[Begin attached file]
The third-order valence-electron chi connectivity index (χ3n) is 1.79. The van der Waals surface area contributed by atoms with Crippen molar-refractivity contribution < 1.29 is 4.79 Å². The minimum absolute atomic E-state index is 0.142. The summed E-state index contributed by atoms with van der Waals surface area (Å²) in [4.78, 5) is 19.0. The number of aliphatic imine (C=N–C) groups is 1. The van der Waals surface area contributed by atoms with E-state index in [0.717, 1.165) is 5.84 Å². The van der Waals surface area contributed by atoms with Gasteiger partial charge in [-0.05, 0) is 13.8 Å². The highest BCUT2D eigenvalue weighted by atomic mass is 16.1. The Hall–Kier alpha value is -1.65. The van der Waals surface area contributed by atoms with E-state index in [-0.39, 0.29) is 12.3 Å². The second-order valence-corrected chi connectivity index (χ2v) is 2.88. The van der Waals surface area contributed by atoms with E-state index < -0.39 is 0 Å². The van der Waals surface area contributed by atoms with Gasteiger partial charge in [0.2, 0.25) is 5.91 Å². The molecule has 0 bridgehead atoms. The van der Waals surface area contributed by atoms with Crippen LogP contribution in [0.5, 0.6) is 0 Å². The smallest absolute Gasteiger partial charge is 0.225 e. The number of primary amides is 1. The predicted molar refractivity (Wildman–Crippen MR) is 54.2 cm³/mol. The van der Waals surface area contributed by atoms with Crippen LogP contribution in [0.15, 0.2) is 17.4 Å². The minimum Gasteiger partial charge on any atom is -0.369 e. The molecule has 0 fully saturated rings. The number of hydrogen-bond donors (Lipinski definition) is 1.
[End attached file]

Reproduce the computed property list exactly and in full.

The third-order valence-electron chi connectivity index (χ3n) is 1.79. The van der Waals surface area contributed by atoms with Crippen molar-refractivity contribution < 1.29 is 4.79 Å². The minimum absolute atomic E-state index is 0.142. The summed E-state index contributed by atoms with van der Waals surface area (Å²) in [4.78, 5) is 19.0. The number of aliphatic imine (C=N–C) groups is 1. The van der Waals surface area contributed by atoms with E-state index in [0.717, 1.165) is 5.84 Å². The van der Waals surface area contributed by atoms with Gasteiger partial charge in [-0.05, 0) is 13.8 Å². The highest BCUT2D eigenvalue weighted by atomic mass is 16.1. The Hall–Kier alpha value is -1.65. The van der Waals surface area contributed by atoms with E-state index in [-0.39, 0.29) is 12.3 Å². The second-order valence-corrected chi connectivity index (χ2v) is 2.88. The van der Waals surface area contributed by atoms with E-state index < -0.39 is 0 Å². The van der Waals surface area contributed by atoms with Gasteiger partial charge in [0.2, 0.25) is 5.91 Å². The molecule has 0 bridgehead atoms. The van der Waals surface area contributed by atoms with Crippen LogP contribution in [0.5, 0.6) is 0 Å². The smallest absolute Gasteiger partial charge is 0.225 e. The number of primary amides is 1. The predicted molar refractivity (Wildman–Crippen MR) is 54.2 cm³/mol. The van der Waals surface area contributed by atoms with Crippen LogP contribution in [0.15, 0.2) is 17.4 Å². The minimum Gasteiger partial charge on any atom is -0.369 e. The molecule has 0 fully saturated rings. The number of hydrogen-bond donors (Lipinski definition) is 1.